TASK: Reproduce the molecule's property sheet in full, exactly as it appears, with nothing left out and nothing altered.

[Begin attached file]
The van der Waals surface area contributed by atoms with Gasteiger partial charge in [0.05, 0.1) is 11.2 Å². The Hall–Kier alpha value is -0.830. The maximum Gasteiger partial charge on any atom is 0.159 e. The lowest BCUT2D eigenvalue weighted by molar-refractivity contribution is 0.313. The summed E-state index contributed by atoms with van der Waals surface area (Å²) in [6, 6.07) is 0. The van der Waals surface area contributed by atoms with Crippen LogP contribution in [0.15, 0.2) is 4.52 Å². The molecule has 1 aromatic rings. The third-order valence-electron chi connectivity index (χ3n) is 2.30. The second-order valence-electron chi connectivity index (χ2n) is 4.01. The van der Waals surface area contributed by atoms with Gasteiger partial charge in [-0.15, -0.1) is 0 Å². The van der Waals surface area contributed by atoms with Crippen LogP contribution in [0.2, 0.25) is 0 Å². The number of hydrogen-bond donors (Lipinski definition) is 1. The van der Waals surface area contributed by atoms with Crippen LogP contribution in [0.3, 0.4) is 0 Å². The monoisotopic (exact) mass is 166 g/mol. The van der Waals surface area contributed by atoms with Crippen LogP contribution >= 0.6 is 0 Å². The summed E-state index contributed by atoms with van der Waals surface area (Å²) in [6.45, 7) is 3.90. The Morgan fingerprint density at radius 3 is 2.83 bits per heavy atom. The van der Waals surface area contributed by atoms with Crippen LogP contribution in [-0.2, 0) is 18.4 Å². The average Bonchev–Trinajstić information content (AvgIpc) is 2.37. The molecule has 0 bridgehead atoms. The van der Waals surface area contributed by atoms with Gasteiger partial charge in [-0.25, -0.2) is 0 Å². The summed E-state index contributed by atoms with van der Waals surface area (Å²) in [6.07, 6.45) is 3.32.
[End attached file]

The van der Waals surface area contributed by atoms with Gasteiger partial charge in [0.05, 0.1) is 11.2 Å². The Hall–Kier alpha value is -0.830. The maximum Gasteiger partial charge on any atom is 0.159 e. The lowest BCUT2D eigenvalue weighted by molar-refractivity contribution is 0.313. The summed E-state index contributed by atoms with van der Waals surface area (Å²) in [6, 6.07) is 0. The van der Waals surface area contributed by atoms with Crippen LogP contribution in [0.15, 0.2) is 4.52 Å². The molecule has 1 aromatic rings. The third-order valence-electron chi connectivity index (χ3n) is 2.30. The second-order valence-electron chi connectivity index (χ2n) is 4.01. The van der Waals surface area contributed by atoms with Gasteiger partial charge in [-0.15, -0.1) is 0 Å². The van der Waals surface area contributed by atoms with Crippen LogP contribution in [0.2, 0.25) is 0 Å². The number of hydrogen-bond donors (Lipinski definition) is 1. The van der Waals surface area contributed by atoms with Crippen LogP contribution in [0.3, 0.4) is 0 Å². The monoisotopic (exact) mass is 166 g/mol. The van der Waals surface area contributed by atoms with Crippen LogP contribution >= 0.6 is 0 Å². The summed E-state index contributed by atoms with van der Waals surface area (Å²) in [6.45, 7) is 3.90. The Morgan fingerprint density at radius 3 is 2.83 bits per heavy atom. The van der Waals surface area contributed by atoms with Crippen LogP contribution in [-0.2, 0) is 18.4 Å². The average Bonchev–Trinajstić information content (AvgIpc) is 2.37. The molecule has 0 bridgehead atoms. The van der Waals surface area contributed by atoms with Gasteiger partial charge in [-0.25, -0.2) is 0 Å². The summed E-state index contributed by atoms with van der Waals surface area (Å²) in [6.07, 6.45) is 3.32.